Sometimes dieters think, “I’ll never achieve and maintain my ideal weight.” We remind them that we don’t even know what their ideal weight is in the beginning because, in our definition, it is the weight they get down to when they are eating and exercising in a healthy and consistent manner. We also remind them that getting there and staying there is purely a matter of learning specific skills and practicing them over and over again until they get better and better.
Our diet tips provide daily motivation and problem solving to help you stick to your diet plan. It’s an extra bit of motivation to help you start your day right.
Important reminder: Although dieting may feel really difficult at times, so many great things come as a result of pushing through. Remember, it’s not as if you have to work hard to be disciplined and control your eating and get nothing in return – actually just the opposite is true. By doing all these things you’ll get the MOST IMPORANT things in return (improved health, self-confidence, pride, reduced physical and emotional pain, etc.).
Unfortunately there are no ‘healthy food fairies’ that will drop off food for you, so if you want to have healthy foods available, it means you have to make it happen. This weekend, take some time to think about what healthy foods you’d like to eat during the week and go out and buy them! Then make a plan for how and when you’ll eat them.
Dieters make mistakes most often when they unexpectedly face a hard eating situation. You can limit this by thinking through your day as a whole and taking the time to figure out when dieting might be difficult that day. This way, if it does become difficult, you’ll be in a much better position to handle it because you’ll be prepared mentally.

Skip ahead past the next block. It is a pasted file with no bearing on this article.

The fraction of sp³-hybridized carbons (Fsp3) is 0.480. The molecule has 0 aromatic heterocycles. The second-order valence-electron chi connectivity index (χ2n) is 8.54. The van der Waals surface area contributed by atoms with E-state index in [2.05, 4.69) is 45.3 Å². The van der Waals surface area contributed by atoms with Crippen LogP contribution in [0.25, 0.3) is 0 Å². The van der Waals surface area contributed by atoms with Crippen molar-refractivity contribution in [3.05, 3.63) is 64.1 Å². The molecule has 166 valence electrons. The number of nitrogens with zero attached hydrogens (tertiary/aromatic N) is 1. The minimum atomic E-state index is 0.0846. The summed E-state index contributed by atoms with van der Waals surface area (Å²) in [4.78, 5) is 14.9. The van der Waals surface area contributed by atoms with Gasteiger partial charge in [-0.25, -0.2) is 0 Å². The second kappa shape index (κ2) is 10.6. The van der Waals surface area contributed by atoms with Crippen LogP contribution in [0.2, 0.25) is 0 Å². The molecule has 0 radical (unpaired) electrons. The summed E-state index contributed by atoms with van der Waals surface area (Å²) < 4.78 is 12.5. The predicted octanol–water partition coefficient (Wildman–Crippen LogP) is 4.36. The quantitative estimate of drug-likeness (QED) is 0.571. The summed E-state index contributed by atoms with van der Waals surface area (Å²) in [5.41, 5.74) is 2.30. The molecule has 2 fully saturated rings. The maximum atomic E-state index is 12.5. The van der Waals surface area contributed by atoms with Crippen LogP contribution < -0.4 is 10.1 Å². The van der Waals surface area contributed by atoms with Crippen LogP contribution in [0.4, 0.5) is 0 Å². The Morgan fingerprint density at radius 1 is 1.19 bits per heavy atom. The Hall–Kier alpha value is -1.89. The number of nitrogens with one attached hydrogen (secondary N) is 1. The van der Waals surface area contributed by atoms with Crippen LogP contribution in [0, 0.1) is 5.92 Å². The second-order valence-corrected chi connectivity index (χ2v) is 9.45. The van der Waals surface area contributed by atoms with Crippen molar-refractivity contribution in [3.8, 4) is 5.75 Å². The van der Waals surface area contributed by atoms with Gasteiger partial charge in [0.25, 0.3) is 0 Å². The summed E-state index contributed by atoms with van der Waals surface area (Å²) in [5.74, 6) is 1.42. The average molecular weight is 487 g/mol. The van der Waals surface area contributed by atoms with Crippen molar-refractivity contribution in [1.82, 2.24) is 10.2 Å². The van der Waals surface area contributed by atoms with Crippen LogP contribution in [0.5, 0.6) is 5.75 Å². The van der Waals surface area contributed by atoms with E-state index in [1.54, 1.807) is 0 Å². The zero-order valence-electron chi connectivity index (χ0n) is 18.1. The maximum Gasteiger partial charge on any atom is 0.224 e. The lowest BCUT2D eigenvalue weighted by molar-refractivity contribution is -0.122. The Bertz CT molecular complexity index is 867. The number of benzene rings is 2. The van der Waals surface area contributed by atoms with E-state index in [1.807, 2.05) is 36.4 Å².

Sabotaging Thought: It’s okay to eat this because I’m working out later and will burn it off.
Response: I can’t rely on “burning it off later” as an effective way to reduce calories because not only is it possible I’ll end up skipping my workout, but likely I also overestimate the number of calories I burn while exercising, anyway. If I want to lose weight and keep it off, I can’t use the prospect of future exercise as a reasonable excuse to eat something.
In dieting, you can’t always stop sabotaging thoughts from occurring (after all, most of them are pretty automatic), but you can 100% control whether or not you give in and let them derail you. Remember, just because you think it doesn’t mean it’s true.
If you think, “Everyone else gets to eat normally, why can’t I?” Remind yourself that you ARE eating normally for someone trying to lose weight (or keep it off)! It’s important to change your definition of ‘normal’ eating and remember that your eating is 100% normal for someone with your goals.
If you think, “I’ll just eat whatever I want this weekend and start again on Monday,” remind yourself that getting off track every weekend is a prescription for gaining weight or staying at a higher weight. If you want to lose weight and keep it off, you have to be consistent with your eating, and practice your skills consistently, 7 days a week. We wish it were different but it’s not!
Dieters often go off track because they think they’ll enjoy themselves more if they’re not restricting their eating. We ask them to really think about how it feels when they’re off track and many find that they actually spend more time feeling badly about themselves and guilty about their eating than they do feeling good. Remember, being off track might not actually make you feel the way you think it will.
Sabotaging Thought: It’s just one/one little bit. It won’t hurt!
Response: Consider the evidence from past experiences. When has “just one” EVER really stayed at just one? When has having “just one” EVER helped me to lose weight and keep it off? Just one actually will hurt because it'll likely turn in to more and it also reinforces my habit of giving in. Remember, it’s not about the calories, it’s about the habit!
The Beck Diet Program was developed by Dr. Judith S. Beck with Deborah Beck Busis, LCSW.
Beck Institute for Cognitive Behavior Therapy is a leading international source for training, therapy, and resources in CBT.
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